1
$\begingroup$

I've been given the following introduction proofs and I need to solve the following questions. There aren't yet any answers to the solutions so I was hoping for some help, to compliment the progress that I've made so far. I've shared the question sheet here. At the moment I don't have clear answers for 11, 12 and 13 and others. As it's frowned upon to post whole sheets on here I thought Id just add a few related questions.

Introduction proofs:

AND: $$ \frac{P \ Q}{P\ AND\ Q} $$

IMPLICIT:

$$ \frac{P0 \Rightarrow P1\ P0}{P1} $$

OR

$$ \frac{P0\ OR\ P1}{P0\ P1} $$

$$ \frac{PO\ OR\ P1\ P0\vdash R\ P1\vdash\ R}{R} $$ NOT $$ \frac{P\ \vdash\ FALSE}{NOT(P)} $$

Q11) $$ \frac{R}{\frac{P\ \vdash Q\ , Q\vdash\ R\ ,\ \ P\ AND\ Q\ \Rightarrow\ R}{(P\ \Rightarrow\ Q)\ OR\ (Q\ \Rightarrow\ R)\ \Rightarrow\ (P\ AND \ Q\ \Rightarrow\ R)}} $$

1) Make assumption that left side can be proven ( assume p then q, assume q then R)
2) prove right sides inference with R, assume R can be proven.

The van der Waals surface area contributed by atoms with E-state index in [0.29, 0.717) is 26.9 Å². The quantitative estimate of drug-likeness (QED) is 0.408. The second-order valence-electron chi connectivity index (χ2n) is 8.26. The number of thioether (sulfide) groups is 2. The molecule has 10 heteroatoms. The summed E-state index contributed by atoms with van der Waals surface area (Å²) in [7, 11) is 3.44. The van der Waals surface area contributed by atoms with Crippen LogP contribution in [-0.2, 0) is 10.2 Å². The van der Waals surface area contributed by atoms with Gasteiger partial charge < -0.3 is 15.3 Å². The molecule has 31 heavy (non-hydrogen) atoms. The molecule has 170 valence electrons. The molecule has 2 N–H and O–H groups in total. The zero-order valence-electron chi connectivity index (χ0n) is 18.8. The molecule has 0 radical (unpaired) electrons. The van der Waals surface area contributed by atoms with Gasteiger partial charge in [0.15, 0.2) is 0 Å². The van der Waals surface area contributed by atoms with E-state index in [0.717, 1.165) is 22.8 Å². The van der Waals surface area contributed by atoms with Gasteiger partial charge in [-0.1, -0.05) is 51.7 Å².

Q12) $$ \frac{\frac{Q\ \vdash\ FALSE}{NOT(Q)},\ \frac{R\ \vdash\ FALSE}{NOT(R)}}{P\ \Rightarrow\ !Q\ AND\ !R} $$

Q13) $$ \frac{Q,P\ \vdash\ NOT(Q)\ , NOT(P)}{(P\ \Rightarrow\ Q)\Rightarrow\ !Q\Rightarrow\ !P} $$

Start with right most P - P can be assumed, as can Q.
2) P=>Q assume p, if you can prove Q. If you can assume Q you can prove ! Q and ! D.

$\endgroup$
  • $\begingroup$ FYI: Here's an example of an answer which I know is correct . imagebin.org/287822 $\endgroup$ – peter_gent Jan 20 '14 at 18:45
  • $\begingroup$ do you have rules for "!" ? also Q13 looks not wellformed (contains no "|-") see also en.wikipedia.org/wiki/Sequent_calculus $\endgroup$ – Willemien Jan 22 '14 at 7:27
  • $\begingroup$ I believe the rule for not is P |- False / NOT(P) $\endgroup$ – peter_gent Jan 23 '14 at 12:45
  • $\begingroup$ It is all to bad: a lecturer who comes with not wellformed formula's and your inference rules are (very) incomplete, you are studying logic using sequent calculus unfortunedly i don't know any good textbook that uses it (most use the siimpler natural deduction method) which book are you using? $\endgroup$ – Willemien Jan 23 '14 at 13:04
  • $\begingroup$ alas there is none $\endgroup$ – peter_gent Jan 24 '14 at 18:07

Your Answer

By clicking “Post Your Answer”, you agree to our terms of service, privacy policy and cookie policy

Browse other questions tagged or ask your own question.